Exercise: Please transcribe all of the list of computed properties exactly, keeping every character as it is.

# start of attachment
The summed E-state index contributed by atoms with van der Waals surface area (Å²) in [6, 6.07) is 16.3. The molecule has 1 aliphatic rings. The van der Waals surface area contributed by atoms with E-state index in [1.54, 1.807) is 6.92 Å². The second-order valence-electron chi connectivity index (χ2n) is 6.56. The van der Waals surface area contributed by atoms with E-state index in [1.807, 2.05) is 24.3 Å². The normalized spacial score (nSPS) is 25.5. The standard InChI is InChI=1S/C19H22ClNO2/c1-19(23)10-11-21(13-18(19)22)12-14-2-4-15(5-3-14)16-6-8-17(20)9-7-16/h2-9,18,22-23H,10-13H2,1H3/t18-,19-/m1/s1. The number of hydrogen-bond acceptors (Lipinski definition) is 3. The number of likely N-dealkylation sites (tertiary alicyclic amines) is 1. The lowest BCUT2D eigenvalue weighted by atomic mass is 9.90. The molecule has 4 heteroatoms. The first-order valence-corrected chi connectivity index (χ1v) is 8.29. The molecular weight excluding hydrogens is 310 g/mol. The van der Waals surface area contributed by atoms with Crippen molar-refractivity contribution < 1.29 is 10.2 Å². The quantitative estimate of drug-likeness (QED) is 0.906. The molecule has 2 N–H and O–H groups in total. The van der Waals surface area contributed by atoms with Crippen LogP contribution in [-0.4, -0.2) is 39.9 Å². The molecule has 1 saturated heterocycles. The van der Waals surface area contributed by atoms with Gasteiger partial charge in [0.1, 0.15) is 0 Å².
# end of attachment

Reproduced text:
The summed E-state index contributed by atoms with van der Waals surface area (Å²) in [6, 6.07) is 16.3. The molecule has 1 aliphatic rings. The van der Waals surface area contributed by atoms with E-state index in [1.54, 1.807) is 6.92 Å². The second-order valence-electron chi connectivity index (χ2n) is 6.56. The van der Waals surface area contributed by atoms with E-state index in [1.807, 2.05) is 24.3 Å². The normalized spacial score (nSPS) is 25.5. The standard InChI is InChI=1S/C19H22ClNO2/c1-19(23)10-11-21(13-18(19)22)12-14-2-4-15(5-3-14)16-6-8-17(20)9-7-16/h2-9,18,22-23H,10-13H2,1H3/t18-,19-/m1/s1. The number of hydrogen-bond acceptors (Lipinski definition) is 3. The number of likely N-dealkylation sites (tertiary alicyclic amines) is 1. The lowest BCUT2D eigenvalue weighted by atomic mass is 9.90. The molecule has 4 heteroatoms. The first-order valence-corrected chi connectivity index (χ1v) is 8.29. The molecular weight excluding hydrogens is 310 g/mol. The van der Waals surface area contributed by atoms with Crippen molar-refractivity contribution < 1.29 is 10.2 Å². The quantitative estimate of drug-likeness (QED) is 0.906. The molecule has 2 N–H and O–H groups in total. The van der Waals surface area contributed by atoms with Crippen LogP contribution in [-0.4, -0.2) is 39.9 Å². The molecule has 1 saturated heterocycles. The van der Waals surface area contributed by atoms with Gasteiger partial charge in [0.1, 0.15) is 0 Å².